A third of women consider themselves to be a better parent than their partner, according to new research from YouGov, while a third of men think they are a worse parent than their partner.
Around half of all the parents surveyed who were raising a child with a partner said they think they and their co-parent are both equally good (54% of men, 53% of women).
But 34% of women felt they were better at parenting than their partner, while 32% of men said they considered their partner to be the better parent. The survey included both heterosexual and same-sex parents.
Only 6% of women felt their partners were better, and similarly, just 6% of men believe themselves a better parent than their partner.
The survey of 1,000 parents with kids under 18 found that anxiety is high among parents of both genders - over two thirds said they worry either “very often” or “often” about how well they are raising their children.
Yet the majority of both mums and dads actually consider themselves to be “good” parents.
Mums were more likely than dads to worry about how well they were parenting, and the more highly people rated their parenting skills, the less likely they were to worry.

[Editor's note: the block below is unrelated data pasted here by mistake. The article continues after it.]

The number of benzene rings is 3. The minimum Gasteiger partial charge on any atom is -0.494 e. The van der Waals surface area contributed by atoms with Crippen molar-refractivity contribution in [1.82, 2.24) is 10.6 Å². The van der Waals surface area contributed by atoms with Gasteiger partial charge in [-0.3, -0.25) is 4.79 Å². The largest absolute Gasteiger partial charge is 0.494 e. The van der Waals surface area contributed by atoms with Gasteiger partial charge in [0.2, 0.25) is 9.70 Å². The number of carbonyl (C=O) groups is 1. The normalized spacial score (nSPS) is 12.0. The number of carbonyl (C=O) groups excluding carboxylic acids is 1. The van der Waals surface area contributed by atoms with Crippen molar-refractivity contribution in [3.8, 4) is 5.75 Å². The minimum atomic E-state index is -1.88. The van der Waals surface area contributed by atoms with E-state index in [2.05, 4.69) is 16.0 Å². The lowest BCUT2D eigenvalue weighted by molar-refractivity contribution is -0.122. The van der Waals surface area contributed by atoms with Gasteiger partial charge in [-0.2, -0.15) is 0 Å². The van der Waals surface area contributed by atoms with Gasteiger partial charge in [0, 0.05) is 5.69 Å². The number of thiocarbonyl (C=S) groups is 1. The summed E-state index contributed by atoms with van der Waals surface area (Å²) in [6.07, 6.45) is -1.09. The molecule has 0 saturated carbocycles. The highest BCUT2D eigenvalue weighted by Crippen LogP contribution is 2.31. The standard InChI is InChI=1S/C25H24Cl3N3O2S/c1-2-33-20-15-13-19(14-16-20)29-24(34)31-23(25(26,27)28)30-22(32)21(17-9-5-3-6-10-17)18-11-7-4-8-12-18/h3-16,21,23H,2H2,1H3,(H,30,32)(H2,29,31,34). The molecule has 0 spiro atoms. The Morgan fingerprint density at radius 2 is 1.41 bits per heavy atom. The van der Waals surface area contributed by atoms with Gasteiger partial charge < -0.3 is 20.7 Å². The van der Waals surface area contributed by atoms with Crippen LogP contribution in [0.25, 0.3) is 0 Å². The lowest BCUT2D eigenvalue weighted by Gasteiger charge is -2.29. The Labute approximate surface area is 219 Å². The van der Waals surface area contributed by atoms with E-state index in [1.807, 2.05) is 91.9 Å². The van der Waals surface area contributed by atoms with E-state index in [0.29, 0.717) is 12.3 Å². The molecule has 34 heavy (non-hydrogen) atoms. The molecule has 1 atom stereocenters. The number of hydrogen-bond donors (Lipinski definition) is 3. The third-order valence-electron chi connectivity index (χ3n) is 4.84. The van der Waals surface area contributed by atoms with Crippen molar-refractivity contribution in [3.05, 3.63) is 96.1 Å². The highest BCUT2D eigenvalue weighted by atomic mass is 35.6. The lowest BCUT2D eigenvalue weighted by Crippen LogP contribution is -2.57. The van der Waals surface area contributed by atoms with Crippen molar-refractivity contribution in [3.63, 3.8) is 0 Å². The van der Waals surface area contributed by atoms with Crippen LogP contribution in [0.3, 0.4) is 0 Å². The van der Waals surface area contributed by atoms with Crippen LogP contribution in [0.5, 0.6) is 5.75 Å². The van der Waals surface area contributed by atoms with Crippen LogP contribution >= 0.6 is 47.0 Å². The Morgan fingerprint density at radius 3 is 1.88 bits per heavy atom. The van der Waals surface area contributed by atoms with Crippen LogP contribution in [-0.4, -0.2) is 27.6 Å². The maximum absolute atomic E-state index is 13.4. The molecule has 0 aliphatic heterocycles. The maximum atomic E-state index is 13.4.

Among self-reported “excellent” fathers, 56% worry very or quite frequently, compared to 60% of “excellent” mothers.
Six in ten (58%) of all parents who consider their parenting to be “excellent” say they worry “very often” or “quite often” - a percentage that rises to to 71% among self-described “good” parents and 76% among those believing their child-rearing skills are “average”.
The majority of mums and dads (55%) consider themselves to be “good” parents. One in eight (13%) go even further, calling themselves “excellent” parents, while a quarter (26%) feel that they are only “average” parents.
Ben Glanville, Head of YouGov Omnibus UK said: “Our data confirms how fretful parents can be when it comes to how they are raising their children.
“Generally, it is positive situation, with the majority of mums and dads rating themselves as good parents.
“A notable part of the study is the number of fathers that say their partner is the ‘better’ parent, and the percentage of mothers that say that they themselves are.”